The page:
By comparison, a fabricating metalworking machine changes your sheet metal into the desired shape by bending, cutting or joining pieces together. This uses more traditional techniques found in metal working, such as welding, cutting, pressing, bending and other techniques. That being said, you’ll still find a large amount of modern technology in these tools, with its own range of CNC equipment to help provide exceptional accuracy and automation.
- CNC Lasers: Providing a higher level of precision and accuracy, CNC laser machines use a very finely focused laser to cut through the sheet metal being used, creating holes or etchings depending on the thickness of the material and the strength of the laser. Because the heat of the laser evaporates the metal, there’s little cleanup work required with this type of tool.
- CNC Plasmas: Though they are somewhat similar to other milling machines, CNC plasma machines use superheated gas that has been stripped of its electrons to create molten metal that is removed from the cut in place of cutting tools. This process only works on work pieces that are electrically conductive, such as aluminum, brass, copper or steel.
- CNC Punches: Though you could punch holes in material using a CNC laser, plasma or waterjet machine, a CNC punch manages the process using only mechanical means, rather than heat or pressure to get the job done. Often fit with a range of dies, the machine will go through its automated process to create notches and punches at very precise intervals.
- CNC Waterjets: When you have a metal workpiece that is sensitive to temperature changes, another way to cut precise areas of it is by using a CNC waterjet machine. Using very high-pressure streams of water, the machine cuts through the metal using water pressure, as well as abrasive material that may be added to the water to speed the cutting process.
- Benders: To create sharp, clean, smooth corners on your metal pieces, a bender can provide you with great options. Sometimes referred to as a panel bender, it uses a different mode of action compared to a press brake, which allows it to be run more economically and quickly because of fewer tooling changes. However, you may not get the same precision as a press brake.
- Press Brakes: Another tool used to bend metal, press brakes use a range of dies to create bends and shapes in your sheet metal. However, if you have to change the thickness of the metal that you’re forming, you may need to change out your dies as well, which can be a time-consuming, tiresome process that slows down productivity.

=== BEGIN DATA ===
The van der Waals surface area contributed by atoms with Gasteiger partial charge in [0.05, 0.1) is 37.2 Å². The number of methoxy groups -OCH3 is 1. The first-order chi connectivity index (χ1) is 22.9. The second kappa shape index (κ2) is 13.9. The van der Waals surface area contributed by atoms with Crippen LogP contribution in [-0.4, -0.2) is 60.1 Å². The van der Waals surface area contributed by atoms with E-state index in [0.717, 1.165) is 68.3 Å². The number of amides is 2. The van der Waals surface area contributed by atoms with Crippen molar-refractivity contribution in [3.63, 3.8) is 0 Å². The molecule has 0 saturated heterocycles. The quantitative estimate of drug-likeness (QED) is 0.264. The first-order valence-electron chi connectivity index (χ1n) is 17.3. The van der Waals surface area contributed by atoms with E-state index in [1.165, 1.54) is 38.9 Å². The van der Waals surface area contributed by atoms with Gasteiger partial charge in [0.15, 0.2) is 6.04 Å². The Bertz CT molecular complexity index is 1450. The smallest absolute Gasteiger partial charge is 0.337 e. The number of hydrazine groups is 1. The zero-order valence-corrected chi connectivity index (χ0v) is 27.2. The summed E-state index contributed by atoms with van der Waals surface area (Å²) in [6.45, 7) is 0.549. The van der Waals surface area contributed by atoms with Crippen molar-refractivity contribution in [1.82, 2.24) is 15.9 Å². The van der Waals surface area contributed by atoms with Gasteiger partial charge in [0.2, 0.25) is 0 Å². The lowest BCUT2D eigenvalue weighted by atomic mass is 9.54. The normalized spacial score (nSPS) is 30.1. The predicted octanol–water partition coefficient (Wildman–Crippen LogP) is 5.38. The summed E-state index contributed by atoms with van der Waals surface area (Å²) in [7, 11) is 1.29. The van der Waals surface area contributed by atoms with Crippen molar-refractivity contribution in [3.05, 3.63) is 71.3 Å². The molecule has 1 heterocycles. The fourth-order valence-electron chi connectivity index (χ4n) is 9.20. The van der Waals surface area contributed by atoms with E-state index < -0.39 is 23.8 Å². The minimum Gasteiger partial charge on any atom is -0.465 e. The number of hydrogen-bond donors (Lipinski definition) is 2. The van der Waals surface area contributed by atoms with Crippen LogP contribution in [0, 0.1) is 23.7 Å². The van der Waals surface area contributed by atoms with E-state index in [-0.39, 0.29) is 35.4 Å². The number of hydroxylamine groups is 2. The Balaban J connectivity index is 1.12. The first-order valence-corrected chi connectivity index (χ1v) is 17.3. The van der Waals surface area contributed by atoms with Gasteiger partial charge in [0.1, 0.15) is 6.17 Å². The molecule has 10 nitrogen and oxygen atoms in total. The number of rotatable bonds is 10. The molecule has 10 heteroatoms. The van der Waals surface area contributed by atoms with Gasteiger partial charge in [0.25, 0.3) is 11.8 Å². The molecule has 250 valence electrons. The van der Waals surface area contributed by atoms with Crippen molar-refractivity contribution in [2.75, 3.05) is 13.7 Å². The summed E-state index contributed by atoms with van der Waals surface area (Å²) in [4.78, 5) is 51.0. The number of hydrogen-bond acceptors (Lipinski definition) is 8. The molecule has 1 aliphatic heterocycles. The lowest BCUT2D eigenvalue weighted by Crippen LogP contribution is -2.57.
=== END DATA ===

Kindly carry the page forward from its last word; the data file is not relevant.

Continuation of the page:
- Presses: When metal is placed in a press, the forward stroke of the press will bend the metal into the attached die, creating a copy of it that can be used in a range of different purposes. A metal press can deform or reshape the work pieces that are put in it, without having to follow along the entire length of the sheet metal the way that a bender or press brake would.
- Saws: In the metals shop, saws most commonly include band saws, but can also be a range of hacksaws and circular saws. These bandsaws are typically different than their woodworking counterparts, designed for higher levels of precision. Metal saws require finer cutting blades, so you’ll look for something that will deliver a precise cut with a lot of teeth per inch for fine work.
- Shears: As a common cutting tool, a shear cuts a piece of metal in two using pressure and without producing any serious mess, making it a popular choice in metal shops. By comparison, saws will often leave a fine dust of metal particles on the equipment and around the shop, which can lead to injuries. Shears provide very little waste and mess, improving operations.
- Welders: When you need to join two pieces of metal, few tools get the job done as well as a welder. Though welding can be done using traditional blacksmithing and gas welding techniques, most modern metal shops have moved to a range of electric welders, including MIG, TIG, flux-cored, stick and some types of specialty welding.
By having the additional information to understand the differences between these types of machines, you can better understand which metalworking machines you’ll need to get your shop operating successfully. If you’re looking for outstanding prices on industrial equipment that delivers a little more in the United States, why not consider looking at used equipment to get more bang for your buck? At the Equipment Hub, we’re proud to offer a wide selection of used machinery to shops just like yours, giving you a leg up on the competition. Why not take a minute to see what we have available today?